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#250 DPP-4 inhibitor update: Thousands studied but still no evidence of clinical benefits

 In type 2 diabetes, do dipeptidyl peptidase-4 (DPP-4) inhibitors improve patient-oriented outcomes like cardiovascular disease (CVD)?

DPP-4 inhibitors have no effect on patient-oriented outcomes like CVD (example myocardial infarction or stroke) or death. They increase the risk of hypoglycemia, pancreatitis and likely heart failure hospitalization. The choice for second line therapy after metformin should focus on drugs that reduce the risk of CVD (ie. SLGT-2 inhibitors or GLP-1 agonists).

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Four systematic reviews1-4 of three randomized controlled trials (RCTs) designed to assess patient-oriented outcomes over 2.5 years (SAVOR-TIMI5, EXAMINE6, TECOS7) like CVD. Versus placebo, DPP-4 inhibitors: 
  • Improved HbA1c:3 0.3-0.5%. 
  • No effect on CVD outcomes (overall or CVD mortality, myocardial infarction, or stroke) in those with or without previous CVD.1,3,4 Example: CVD death, Risk Ratio 1.01 (95% CI 0.91-1.12).1 
Three additional systematic reviews8-10including smaller trials found similar.  Microvascular: 
  • Retinopathy: Meta-analysis (7 RCTs) found DPP-4 inhibitors increased risk (versus placebo): number needed to harm (NNH)=430 over 18 months.11 
  • Nephropathy: Two meta-analyses12,13 found DPP-4 inhibitors improve albuminuria but not clinical renal outcomes like end stage renal disease (ESRD), dialysis, or transplantation. 
    • RCT of 6979 higher CVD/renal risk patients not included above but designed to evaluate renal outcomes:14 
      • DPP-4 inhibitors did not improve renal composite outcome of ESRD, death, or sustained 40% decrease in eGFR versus placebo. 
      • Albuminuria progression (a surrogate marker) reduced: 5.9% versus 7.5% placebo, number needed to treat (NNT)=30.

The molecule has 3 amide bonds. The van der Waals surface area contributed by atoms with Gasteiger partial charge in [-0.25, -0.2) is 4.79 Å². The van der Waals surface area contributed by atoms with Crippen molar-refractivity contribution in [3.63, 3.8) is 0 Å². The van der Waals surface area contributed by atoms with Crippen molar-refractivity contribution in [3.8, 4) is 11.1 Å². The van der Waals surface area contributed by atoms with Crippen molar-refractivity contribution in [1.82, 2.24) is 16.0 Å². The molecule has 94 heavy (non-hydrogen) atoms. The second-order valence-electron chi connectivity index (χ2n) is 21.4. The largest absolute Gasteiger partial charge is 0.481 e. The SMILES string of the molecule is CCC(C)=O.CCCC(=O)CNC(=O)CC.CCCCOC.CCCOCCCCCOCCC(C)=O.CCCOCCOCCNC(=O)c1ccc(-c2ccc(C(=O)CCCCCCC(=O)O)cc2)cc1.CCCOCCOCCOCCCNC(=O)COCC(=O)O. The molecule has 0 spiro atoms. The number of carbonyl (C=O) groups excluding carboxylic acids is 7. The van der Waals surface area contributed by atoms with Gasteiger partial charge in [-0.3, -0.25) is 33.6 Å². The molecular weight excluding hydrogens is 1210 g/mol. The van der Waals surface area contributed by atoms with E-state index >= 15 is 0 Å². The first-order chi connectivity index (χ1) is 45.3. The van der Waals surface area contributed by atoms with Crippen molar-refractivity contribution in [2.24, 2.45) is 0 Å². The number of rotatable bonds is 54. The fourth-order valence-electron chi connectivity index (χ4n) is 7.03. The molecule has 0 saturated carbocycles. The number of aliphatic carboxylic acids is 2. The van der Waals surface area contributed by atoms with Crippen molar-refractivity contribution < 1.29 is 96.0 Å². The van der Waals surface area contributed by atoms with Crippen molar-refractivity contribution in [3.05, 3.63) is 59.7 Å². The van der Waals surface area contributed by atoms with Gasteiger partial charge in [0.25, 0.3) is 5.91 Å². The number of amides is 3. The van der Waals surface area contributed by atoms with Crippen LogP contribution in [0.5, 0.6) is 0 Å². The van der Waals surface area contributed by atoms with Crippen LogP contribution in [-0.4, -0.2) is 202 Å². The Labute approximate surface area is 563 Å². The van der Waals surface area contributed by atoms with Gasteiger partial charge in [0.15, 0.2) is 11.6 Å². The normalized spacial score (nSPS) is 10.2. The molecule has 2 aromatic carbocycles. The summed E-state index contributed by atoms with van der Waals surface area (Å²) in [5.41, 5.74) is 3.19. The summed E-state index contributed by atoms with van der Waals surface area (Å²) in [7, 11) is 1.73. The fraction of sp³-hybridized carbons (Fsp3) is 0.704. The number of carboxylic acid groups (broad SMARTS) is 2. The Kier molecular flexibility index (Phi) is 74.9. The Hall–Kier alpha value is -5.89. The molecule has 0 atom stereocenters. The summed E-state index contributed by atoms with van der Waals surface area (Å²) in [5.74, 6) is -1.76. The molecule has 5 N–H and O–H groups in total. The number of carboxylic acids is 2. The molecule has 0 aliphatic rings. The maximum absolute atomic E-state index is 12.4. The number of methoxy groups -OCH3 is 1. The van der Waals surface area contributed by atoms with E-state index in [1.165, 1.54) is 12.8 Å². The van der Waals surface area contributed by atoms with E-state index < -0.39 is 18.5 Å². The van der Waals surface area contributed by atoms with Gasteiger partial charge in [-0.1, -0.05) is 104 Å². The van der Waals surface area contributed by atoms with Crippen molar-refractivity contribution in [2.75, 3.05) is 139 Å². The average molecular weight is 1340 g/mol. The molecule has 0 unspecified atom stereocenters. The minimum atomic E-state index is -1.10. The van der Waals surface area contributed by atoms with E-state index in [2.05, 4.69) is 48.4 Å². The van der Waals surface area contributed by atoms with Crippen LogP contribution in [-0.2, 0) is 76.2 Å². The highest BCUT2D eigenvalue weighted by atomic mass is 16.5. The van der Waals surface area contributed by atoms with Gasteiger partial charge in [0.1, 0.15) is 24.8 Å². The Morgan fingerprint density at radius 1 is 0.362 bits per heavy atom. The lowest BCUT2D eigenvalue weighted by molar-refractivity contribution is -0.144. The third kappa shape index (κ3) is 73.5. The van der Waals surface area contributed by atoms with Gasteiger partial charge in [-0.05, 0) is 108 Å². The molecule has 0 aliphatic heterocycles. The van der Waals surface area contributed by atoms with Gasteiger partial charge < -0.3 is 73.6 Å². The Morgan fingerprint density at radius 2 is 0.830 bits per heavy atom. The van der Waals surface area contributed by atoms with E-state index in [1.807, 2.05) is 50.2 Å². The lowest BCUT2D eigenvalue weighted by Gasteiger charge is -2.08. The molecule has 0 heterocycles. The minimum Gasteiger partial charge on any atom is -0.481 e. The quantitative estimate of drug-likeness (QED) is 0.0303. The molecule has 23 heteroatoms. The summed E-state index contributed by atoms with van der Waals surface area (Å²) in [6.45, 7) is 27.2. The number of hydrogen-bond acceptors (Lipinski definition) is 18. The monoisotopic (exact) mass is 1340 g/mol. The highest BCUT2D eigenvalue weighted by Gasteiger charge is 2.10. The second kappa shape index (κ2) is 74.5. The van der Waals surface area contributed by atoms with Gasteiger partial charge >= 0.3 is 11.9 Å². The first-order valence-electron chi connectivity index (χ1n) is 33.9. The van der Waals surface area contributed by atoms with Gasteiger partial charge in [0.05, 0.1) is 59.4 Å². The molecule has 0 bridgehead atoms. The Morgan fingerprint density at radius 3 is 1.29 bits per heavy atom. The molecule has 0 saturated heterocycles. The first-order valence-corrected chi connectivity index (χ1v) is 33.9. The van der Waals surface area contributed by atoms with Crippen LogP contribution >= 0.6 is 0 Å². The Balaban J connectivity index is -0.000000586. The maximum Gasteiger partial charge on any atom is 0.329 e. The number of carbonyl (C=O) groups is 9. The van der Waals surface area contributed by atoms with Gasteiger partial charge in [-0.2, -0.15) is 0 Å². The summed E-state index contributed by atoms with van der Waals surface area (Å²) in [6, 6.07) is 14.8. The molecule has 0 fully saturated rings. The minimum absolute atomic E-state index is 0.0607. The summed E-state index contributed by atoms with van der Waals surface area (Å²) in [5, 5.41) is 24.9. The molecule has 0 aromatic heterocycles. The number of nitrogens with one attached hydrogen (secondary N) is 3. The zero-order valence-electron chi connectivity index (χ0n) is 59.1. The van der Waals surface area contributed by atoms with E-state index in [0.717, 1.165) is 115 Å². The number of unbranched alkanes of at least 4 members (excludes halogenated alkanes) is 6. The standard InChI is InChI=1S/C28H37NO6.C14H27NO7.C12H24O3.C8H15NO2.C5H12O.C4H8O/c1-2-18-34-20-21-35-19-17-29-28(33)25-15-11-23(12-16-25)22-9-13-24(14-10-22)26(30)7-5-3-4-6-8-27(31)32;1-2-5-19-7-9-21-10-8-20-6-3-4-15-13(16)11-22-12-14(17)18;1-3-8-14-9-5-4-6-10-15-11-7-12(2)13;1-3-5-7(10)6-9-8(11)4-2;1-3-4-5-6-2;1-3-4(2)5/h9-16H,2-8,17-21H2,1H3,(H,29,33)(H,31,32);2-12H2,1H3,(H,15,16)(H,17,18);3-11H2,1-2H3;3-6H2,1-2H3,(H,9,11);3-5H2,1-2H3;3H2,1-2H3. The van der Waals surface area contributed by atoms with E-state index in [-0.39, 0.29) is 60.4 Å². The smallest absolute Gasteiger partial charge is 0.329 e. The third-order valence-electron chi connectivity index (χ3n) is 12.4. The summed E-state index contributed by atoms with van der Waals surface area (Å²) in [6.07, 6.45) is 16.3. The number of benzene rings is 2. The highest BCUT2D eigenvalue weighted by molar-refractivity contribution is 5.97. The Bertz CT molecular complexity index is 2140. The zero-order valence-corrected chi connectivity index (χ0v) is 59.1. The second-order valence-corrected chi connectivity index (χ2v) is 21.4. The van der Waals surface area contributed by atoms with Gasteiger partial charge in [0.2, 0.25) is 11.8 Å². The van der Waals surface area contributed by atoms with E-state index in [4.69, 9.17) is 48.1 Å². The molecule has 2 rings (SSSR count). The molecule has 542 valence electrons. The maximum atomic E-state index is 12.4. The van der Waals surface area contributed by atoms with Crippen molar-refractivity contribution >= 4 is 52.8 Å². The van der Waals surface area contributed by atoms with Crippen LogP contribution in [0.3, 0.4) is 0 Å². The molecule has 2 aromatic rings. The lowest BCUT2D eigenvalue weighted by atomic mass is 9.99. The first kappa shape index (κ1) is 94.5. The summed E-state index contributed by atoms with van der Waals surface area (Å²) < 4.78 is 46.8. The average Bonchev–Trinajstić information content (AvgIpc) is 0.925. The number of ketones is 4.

• Limitations: short duration trial (~2 years) 
  • No trials found evaluating the effect of DPP-4 inhibitors on diabetic neuropathy. 
Harms (over 2.5 years): acute pancreatitis (NNH 834);1heart failure hospitalization (286);1,15 hypoglycemia (NNH 70).1  Context: 
  • Examples of DPP-4 inhibitors include sitagliptin, saxagliptin, or linagliptin. 
  • DPP-4 inhibitor RCTs5-7designed as non-inferiority trials and were non-inferior to placebo: 
    • Meaning, DPP-4 inhibitors are not worse than nothing (for CVD). 
  • DPP-4 class is the #15 top spending for drug classes (~$207 million/year).16 
  • Second-line therapy after metformin should focus on agents that improve CVD outcomes (e.g. SGLT-2 inhibitors or GLP-1 agonists). 

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  • G. Michael Allan MD CCFP
  • Samantha Moe PharmD

1. Abbas AS, Dehbi HM, Ray KK. Diabetes Obes Metab. 2016; 18:295-9.

2. Fei Y, Tsoi MF, Kumana CR, et al. Int J Cardiol. 2018; 254:291-6.

3. Xu S, Zhang X, Tang L, et al. Postgrad Med. 2017; 129:205-15.

4. Zhang Z, Chen X, Lu P, et al. Cardiovasc Diabetol. 2017; 16:31.

5. Scirica BM, Bhatt DL, Braunwald E, et al. N Engl J Med. 2013; 369:1317-26.

6. White WB, Cannon CP, Heller SR, et al. N Engl J Med. 2013; 369:1327-35.

7. Green JB, Bethel MA, Armstrong PW, et al. N Engl J Med. 2015; 373:232-42.

8. Elgendy IY, Mahmoud AN, Barakat AF, et al. Am J Cardiovasc Drugs. 2017; 17:143-55.

9. Savarese G, D’Amore C, Federici M, et al. Int J Cardiol. 2016; 220:595-601.

10. Zheng SL, Roddick AJ, Aghar-Jaffar R, et al. JAMA. 2018; 319(15):1580-91.

11. Tang H, Li G, Zhao Y, et al. Diabetes Obes Metab. 2018; 20:1262-79.

12. Cooper ME, Perkovic V, McGill JB, et al. Am J Kidney Dis. 2015; 66(3):441-9.

13. Mosenzon O, Leibowitz, Bhatt DL, et al. Diabetes Care. 2017; 40:69-76.

14. Rosenstock J, Perkovic V, Johansen OE, et al. JAMA. 2019; 321(1):69-79.

15. Li L, Li S, Deng K, et al. BMJ. 2016; 352:i610.

16. Canadian Institute of Health Information. Prescribed Drug Spending in Canada, 2018. Accessed July 22, 2019.

Authors do not have any conflicts of interest to declare.